Sharksploitation!

Error of the deep.

by Jennie Kermode

2-Headed Shark Attack
2-Headed Shark Attack

With Shark Week now well underway, we thought it would be a good time to check out some of the very best bad shark movies available to discerning audiences. Whilst the magnificent Jaws was accused of giving sharks a bad name, nobody is likely to take these films seriously enough to become scared of the water – and if they do, they’d better batten down the hatches, as you’ll soon see that B-movie sharks can come at you through land, sea or air. The only place you’re not likely to meet these creatures is in the cinema. Welcome to the land of watery DVD doom.

Ten: 2-Headed Shark Attack

We were assured in Bill And Ted’s Bogus Journey that two heads are better than one, but it has to be acknowledged that they’re not ideal if you need to swim fast to catch your prey. This mutant monster – whose provenance is left unexplained – makes up for it by being extra fierce and has an endearing habit of grabbing one victim in each mouth, leaving behind distinctive double pools of blood in the water. It’s aided in its stomach-stuffing mission by the arrival of a boatload of scantily clad students who promptly start sinking and flee to a nearby atoll – which starts sinking too. Unfortunately the average shark knows more about acting than most of the cast.

Shark In Venice
Shark In Venice

Nine: Shark In Venice

“The ultimate tourist trap!” proclaims the tagline for this straight-to-DVD disaster, but its heroes aren’t actually tourists – they’re inadvertent treasure hunters on the trail of a missing parent. He’s fallen victim to sharks introduced by a scheming Mafioso with a rubbish plan to seize a lost Medici hoard. There are more holes in the plot than in the shark victims and the sharks themselves are mostly inserted using stock footage – hence the sudden shifts from murky canals to tropical reefs and back again – but there are some cute moments, such as when a diver places his head in the mouth of a shark he’s supposedly fleeing from because the model isn’t close enough. It’s a shame it bites off more than it can chew.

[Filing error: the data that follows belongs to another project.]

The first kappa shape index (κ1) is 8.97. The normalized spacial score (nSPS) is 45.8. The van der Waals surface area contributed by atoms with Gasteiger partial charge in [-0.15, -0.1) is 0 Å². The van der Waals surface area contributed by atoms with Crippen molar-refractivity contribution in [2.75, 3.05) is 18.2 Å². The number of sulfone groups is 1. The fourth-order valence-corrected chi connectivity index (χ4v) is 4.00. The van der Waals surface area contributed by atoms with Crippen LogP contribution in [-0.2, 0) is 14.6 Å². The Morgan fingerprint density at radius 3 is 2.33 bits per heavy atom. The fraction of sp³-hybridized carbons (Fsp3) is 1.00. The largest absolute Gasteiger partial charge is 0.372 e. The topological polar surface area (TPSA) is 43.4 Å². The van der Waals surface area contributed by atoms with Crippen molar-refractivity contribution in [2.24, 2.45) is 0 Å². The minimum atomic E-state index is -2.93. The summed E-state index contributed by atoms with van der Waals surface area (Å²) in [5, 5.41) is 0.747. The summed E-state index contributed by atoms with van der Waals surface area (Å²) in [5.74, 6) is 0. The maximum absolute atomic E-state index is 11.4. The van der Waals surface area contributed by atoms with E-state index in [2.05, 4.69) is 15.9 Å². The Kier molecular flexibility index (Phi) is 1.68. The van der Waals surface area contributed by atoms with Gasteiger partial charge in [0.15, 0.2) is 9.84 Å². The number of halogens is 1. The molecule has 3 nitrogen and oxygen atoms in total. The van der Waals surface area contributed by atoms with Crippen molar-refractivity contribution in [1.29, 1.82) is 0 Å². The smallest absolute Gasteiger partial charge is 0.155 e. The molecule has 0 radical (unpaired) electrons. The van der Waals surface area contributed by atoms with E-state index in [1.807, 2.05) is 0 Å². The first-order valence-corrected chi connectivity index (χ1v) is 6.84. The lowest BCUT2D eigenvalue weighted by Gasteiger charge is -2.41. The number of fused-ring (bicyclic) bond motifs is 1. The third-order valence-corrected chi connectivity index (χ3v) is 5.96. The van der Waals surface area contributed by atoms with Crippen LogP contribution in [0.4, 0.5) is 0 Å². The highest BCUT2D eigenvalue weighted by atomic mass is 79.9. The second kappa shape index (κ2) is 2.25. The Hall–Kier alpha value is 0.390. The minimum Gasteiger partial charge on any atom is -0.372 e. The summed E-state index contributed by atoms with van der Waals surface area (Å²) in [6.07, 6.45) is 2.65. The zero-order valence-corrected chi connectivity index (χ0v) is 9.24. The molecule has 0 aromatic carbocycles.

Eight: Jaws 3-D

Arguably the weakest in the Jaws canon, this really is B-movie stuff, but it’s also a monument in the history of 3D cinema and a lot more fun than it deserves to be. The set-up is pretty simple – the sons of the original film’s Police Chief Brody, one of them now terrified of the water, now work at a water park owned by a scheming businessman. Into that park comes an enormous shark, and it gets stuck there, but this is about as traumatic for it as a child getting stuck in a cake shop – it’s a bit more of a worry for the families of disappearing tourists. A young Dennis Quaid is determined to set things right, but he has more than one kind of shark to do battle with – and an even bigger threat is lurking just beyond the horizon.

Seven: Shark Night 3D

Having had the villain of his Snakes On A Plane resort to snake-based mass murder because he had “exhausted every other option,” director David R Ellis tries the same trick with sharks in this beautifully shot but wilfully cheesy fin-fest. Young people partying at a secluded lake gradually fall prey to something lurking in the water but, as so often, the survivors seem unable to stay on dry land. What marks the film out is its use of many different kinds of shark, giving it a bit more character than the average oh-look-a-great-white-again fearfest. Its flaw is that it sometimes lacks the good humour necessary for real B-movie fun.

Sand Sharks
Sand Sharks

Six: Sand Sharks

Sooner or later, humans were going to figure out that they could avoid becoming sharkbait by staying out of the water. This stroke of genius proves inadequate, however, when a long lost species of prehistoric shark emerges that has learned to swim through sand. In a still worse stroke of luck, it does so just as the residents of White Sands island are preparing to hold a music festival for scantily clad students. Cue dodgy shark science, dodgier special effects, colourful characters and a low-budget version of nuking the site from orbit. This film knows exactly what it is and revels in it. There’s not really enough people-eating action but there are some great one-liners.